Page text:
James Pethokoukis

It’s not just McKinsey suggesting Obamacare is a mess

June 20, 2011

Editor’s Note: This piece has been updated. Please see the update below.

Consulting firm McKinsey kicked up a hornet’s nest with these recent findings:

The hypocritical White House attack on McKinsey

June 16, 2011

Consulting firm McKinsey put out a report on Obamacare that the White House doesn’t like very much. Here is the relevant bit (bold is mine):

If Ryan Path is “cruel,” so is Obamacare

April 21, 2011

Economist Jim Capretta, co-author of the must-read “Why ObamaCare is Wrong for America,” writes the piece I’ve been waiting for him to write about Paul Ryan’s Medicare plan. First, a brief description of the Ryan plan:

Democrat control of Senate could fall victim to Obamacare

February 3, 2011

Ed Carson of IBD’s Capital Hill blog, highlight the 11 red state senators who voted against repealing Obamacare:

Saying ‘buh-bye’ to Obamacare

February 3, 2011

The always insightful Keith Hennessey show the path to repeal:

The path to repeal is straightforward and, while difficult, achievable. … In 2012 win the White House, hold the House majority, and pick up a net 3 Republican Senate seats to retake the majority there. … In 2013, use reconciliation to repeal ObamaCare, requiring only a simple majority in the Senate. … Repeal of the subsidies, the individual mandate, the insurance provisions, and the Medicaid expansions would, in each case, directly affect spending and revenues, so it would be a straight-up-the-middle use of reconciliation for deficit reduction. Democrats who argued in 2009 that it was OK to use reconciliation to create these provisions would find those same rulings working against them in 2013.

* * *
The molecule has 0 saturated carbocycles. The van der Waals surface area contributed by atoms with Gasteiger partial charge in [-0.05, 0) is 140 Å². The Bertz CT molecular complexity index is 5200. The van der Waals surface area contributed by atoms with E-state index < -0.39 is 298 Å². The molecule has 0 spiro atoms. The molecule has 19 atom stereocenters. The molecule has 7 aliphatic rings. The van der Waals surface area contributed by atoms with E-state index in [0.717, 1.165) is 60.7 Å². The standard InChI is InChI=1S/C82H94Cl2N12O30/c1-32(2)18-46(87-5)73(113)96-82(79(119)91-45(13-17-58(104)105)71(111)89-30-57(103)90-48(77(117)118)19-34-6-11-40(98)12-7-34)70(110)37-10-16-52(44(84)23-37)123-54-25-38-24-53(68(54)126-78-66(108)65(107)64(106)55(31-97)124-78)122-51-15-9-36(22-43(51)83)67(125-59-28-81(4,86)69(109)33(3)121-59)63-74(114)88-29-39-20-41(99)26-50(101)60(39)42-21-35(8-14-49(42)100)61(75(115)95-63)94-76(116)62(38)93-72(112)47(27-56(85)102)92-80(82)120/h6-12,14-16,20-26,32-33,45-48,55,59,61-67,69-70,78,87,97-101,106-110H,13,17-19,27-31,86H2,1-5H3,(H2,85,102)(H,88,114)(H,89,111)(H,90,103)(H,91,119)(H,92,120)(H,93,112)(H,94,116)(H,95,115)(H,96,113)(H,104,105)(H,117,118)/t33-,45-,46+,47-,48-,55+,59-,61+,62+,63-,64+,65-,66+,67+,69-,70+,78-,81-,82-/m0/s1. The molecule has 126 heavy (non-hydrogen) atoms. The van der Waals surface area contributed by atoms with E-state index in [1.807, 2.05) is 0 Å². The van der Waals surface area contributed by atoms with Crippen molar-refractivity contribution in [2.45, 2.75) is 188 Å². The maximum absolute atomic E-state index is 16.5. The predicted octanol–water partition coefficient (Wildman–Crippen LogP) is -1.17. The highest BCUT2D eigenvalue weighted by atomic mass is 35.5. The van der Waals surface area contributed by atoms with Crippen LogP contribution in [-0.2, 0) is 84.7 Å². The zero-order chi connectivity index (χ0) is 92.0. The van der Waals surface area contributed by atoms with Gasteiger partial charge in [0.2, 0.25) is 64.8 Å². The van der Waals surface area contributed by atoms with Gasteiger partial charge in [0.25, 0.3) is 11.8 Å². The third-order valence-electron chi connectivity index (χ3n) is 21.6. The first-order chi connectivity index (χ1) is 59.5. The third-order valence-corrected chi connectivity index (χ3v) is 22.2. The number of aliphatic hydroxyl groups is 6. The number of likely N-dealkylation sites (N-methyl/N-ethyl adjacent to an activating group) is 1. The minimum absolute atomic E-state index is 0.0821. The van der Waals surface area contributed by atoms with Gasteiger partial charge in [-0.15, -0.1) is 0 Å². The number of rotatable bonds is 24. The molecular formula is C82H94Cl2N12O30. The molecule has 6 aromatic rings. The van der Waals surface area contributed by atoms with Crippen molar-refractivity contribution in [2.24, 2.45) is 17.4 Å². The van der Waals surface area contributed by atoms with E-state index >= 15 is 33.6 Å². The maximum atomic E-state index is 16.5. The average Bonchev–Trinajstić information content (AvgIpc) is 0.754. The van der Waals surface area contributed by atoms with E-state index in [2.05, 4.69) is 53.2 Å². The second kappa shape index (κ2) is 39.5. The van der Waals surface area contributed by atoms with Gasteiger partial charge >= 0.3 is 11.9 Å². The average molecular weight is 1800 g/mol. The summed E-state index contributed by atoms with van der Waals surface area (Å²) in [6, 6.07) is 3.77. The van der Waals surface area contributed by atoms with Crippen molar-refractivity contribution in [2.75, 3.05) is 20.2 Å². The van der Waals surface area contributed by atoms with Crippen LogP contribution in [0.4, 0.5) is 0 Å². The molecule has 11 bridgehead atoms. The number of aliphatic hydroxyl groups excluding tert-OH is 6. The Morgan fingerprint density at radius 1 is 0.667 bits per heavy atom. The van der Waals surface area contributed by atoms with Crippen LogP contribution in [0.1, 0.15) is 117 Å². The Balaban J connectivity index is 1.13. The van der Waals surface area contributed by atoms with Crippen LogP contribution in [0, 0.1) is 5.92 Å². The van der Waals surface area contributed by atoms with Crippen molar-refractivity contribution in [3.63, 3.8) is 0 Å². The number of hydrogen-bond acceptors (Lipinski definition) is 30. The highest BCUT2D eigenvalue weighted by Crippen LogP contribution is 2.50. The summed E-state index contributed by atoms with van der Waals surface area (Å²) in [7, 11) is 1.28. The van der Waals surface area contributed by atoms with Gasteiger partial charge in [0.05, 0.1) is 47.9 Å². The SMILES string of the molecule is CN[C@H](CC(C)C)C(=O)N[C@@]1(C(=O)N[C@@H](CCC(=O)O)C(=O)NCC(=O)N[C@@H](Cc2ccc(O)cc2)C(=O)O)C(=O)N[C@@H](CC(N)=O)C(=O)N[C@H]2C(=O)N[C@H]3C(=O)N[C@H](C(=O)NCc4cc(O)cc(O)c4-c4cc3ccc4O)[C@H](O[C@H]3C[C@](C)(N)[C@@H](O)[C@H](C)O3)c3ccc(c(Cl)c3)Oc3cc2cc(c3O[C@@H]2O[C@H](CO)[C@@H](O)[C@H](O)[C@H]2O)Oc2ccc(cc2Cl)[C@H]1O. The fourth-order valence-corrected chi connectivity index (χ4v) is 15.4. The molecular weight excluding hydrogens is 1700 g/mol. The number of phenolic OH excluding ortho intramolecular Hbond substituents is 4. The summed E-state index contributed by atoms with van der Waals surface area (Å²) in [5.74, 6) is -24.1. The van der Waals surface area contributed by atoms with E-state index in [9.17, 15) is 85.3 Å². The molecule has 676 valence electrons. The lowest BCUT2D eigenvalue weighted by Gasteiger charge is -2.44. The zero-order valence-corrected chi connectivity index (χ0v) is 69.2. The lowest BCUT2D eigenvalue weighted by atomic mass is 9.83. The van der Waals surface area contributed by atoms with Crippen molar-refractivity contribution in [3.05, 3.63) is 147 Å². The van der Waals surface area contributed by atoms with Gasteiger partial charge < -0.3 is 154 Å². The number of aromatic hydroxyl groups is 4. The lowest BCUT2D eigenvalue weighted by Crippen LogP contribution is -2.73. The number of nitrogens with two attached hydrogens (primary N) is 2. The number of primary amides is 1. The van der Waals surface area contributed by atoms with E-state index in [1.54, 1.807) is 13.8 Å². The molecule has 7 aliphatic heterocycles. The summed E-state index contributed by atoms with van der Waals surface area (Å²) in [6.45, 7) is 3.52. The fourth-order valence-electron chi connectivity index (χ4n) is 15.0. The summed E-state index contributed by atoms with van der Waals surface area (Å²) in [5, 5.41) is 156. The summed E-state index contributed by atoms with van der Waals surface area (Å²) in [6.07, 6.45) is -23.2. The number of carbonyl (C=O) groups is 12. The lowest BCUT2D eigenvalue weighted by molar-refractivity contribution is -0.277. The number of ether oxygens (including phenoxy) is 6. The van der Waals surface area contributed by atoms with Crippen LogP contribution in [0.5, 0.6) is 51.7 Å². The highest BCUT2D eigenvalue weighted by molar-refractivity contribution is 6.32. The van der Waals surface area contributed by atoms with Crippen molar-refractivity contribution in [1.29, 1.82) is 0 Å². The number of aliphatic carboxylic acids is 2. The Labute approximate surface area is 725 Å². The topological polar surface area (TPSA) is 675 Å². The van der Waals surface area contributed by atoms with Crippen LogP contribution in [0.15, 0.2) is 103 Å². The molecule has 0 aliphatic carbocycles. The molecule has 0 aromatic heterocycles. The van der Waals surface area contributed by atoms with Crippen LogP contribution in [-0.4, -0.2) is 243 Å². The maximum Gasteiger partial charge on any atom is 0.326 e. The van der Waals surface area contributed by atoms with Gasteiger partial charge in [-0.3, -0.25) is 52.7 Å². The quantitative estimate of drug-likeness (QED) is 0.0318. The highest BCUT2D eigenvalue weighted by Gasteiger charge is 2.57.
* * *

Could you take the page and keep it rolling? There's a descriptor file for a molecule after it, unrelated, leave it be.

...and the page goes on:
Obamacare doesn’t ‘bend the curve,’ it just breaks the law

December 14, 2010

Instead of “bending the curve,” Obamacare broke the law. Not only is the new healthcare law fiscally unsustainable, it’s unconstitutional — at least according to a U.S. judge in Virginia.

Does Bowles-Simpson kill Obamacare or enshrine it?

November 11, 2010

On this there seems to be some differing of opinion. From the liberal side, Brad DeLong:

Volcanoes, healthcare reform and global warming

April 27, 2010

Over at Edge, a variety of scientists give their take on the Iceland volcano eruption and its impact on air travel. Two really stood out to me. The first also highlights the problem of defensive medicine; the second shows the downside to action dealing with global warming:

Bernanke’s strange comments on U.S. deficits

April 8, 2010

Cato’s Mike Cannon thinks Ben Bernanke’s comments on budget deficits should have come weeks ago. And he thinks he knows why they did not (excerpts):

On healthcare reform and black holes

April 1, 2010

Ed Yardeni makes the comparison:

What a big relief! I’m not referring to the great stock market rally over the past year, but rather to Tuesday’s “Big Bang.” Particle physicists used the Large Hadron Collider near Geneva to simulate the event that might have occurred at the beginning of the universe. A few Doomsayers warned that the experiment could create a black hole that would suck us all into oblivion. Fortunately, they were wrong. However, even if a doomsday scenario is a small risk, shouldn’t all of us on the Planet Earth get to vote on whether the experiments should proceed? A spokesperson for the physicists said, “We are not doing anything that nature has not done before.” That’s not very reassuring. (Where did all the dinosaurs go?)